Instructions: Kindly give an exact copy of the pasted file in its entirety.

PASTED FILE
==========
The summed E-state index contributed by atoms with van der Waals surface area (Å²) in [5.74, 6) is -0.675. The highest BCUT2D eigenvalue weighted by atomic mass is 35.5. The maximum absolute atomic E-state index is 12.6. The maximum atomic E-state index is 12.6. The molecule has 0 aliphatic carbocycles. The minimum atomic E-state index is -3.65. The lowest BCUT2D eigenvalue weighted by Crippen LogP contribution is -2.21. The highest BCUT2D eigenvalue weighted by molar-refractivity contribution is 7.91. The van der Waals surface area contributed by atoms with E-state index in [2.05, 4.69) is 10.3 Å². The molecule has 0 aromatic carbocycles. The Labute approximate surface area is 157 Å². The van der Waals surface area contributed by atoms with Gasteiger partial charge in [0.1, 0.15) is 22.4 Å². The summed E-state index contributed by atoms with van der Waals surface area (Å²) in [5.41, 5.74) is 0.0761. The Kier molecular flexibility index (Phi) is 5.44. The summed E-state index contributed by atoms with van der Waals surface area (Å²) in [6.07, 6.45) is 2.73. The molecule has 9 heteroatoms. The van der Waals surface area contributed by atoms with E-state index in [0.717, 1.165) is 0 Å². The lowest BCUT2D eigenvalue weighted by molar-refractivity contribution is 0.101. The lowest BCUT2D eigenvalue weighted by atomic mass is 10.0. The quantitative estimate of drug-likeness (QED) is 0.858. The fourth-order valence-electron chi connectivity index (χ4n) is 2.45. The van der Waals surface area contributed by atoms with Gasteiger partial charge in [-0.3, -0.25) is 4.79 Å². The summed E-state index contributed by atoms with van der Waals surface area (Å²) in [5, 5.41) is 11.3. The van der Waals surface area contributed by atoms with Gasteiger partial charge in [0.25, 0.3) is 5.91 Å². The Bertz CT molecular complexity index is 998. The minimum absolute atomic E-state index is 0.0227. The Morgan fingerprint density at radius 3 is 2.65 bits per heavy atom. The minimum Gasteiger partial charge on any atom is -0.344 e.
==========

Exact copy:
The summed E-state index contributed by atoms with van der Waals surface area (Å²) in [5.74, 6) is -0.675. The highest BCUT2D eigenvalue weighted by atomic mass is 35.5. The maximum absolute atomic E-state index is 12.6. The maximum atomic E-state index is 12.6. The molecule has 0 aliphatic carbocycles. The minimum atomic E-state index is -3.65. The lowest BCUT2D eigenvalue weighted by Crippen LogP contribution is -2.21. The highest BCUT2D eigenvalue weighted by molar-refractivity contribution is 7.91. The van der Waals surface area contributed by atoms with E-state index in [2.05, 4.69) is 10.3 Å². The molecule has 0 aromatic carbocycles. The Labute approximate surface area is 157 Å². The van der Waals surface area contributed by atoms with Gasteiger partial charge in [0.1, 0.15) is 22.4 Å². The summed E-state index contributed by atoms with van der Waals surface area (Å²) in [5.41, 5.74) is 0.0761. The Kier molecular flexibility index (Phi) is 5.44. The summed E-state index contributed by atoms with van der Waals surface area (Å²) in [6.07, 6.45) is 2.73. The molecule has 9 heteroatoms. The van der Waals surface area contributed by atoms with E-state index in [0.717, 1.165) is 0 Å². The lowest BCUT2D eigenvalue weighted by molar-refractivity contribution is 0.101. The lowest BCUT2D eigenvalue weighted by atomic mass is 10.0. The quantitative estimate of drug-likeness (QED) is 0.858. The fourth-order valence-electron chi connectivity index (χ4n) is 2.45. The van der Waals surface area contributed by atoms with Gasteiger partial charge in [-0.3, -0.25) is 4.79 Å². The summed E-state index contributed by atoms with van der Waals surface area (Å²) in [5, 5.41) is 11.3. The van der Waals surface area contributed by atoms with Gasteiger partial charge in [0.25, 0.3) is 5.91 Å². The Bertz CT molecular complexity index is 998. The minimum absolute atomic E-state index is 0.0227. The Morgan fingerprint density at radius 3 is 2.65 bits per heavy atom. The minimum Gasteiger partial charge on any atom is -0.344 e.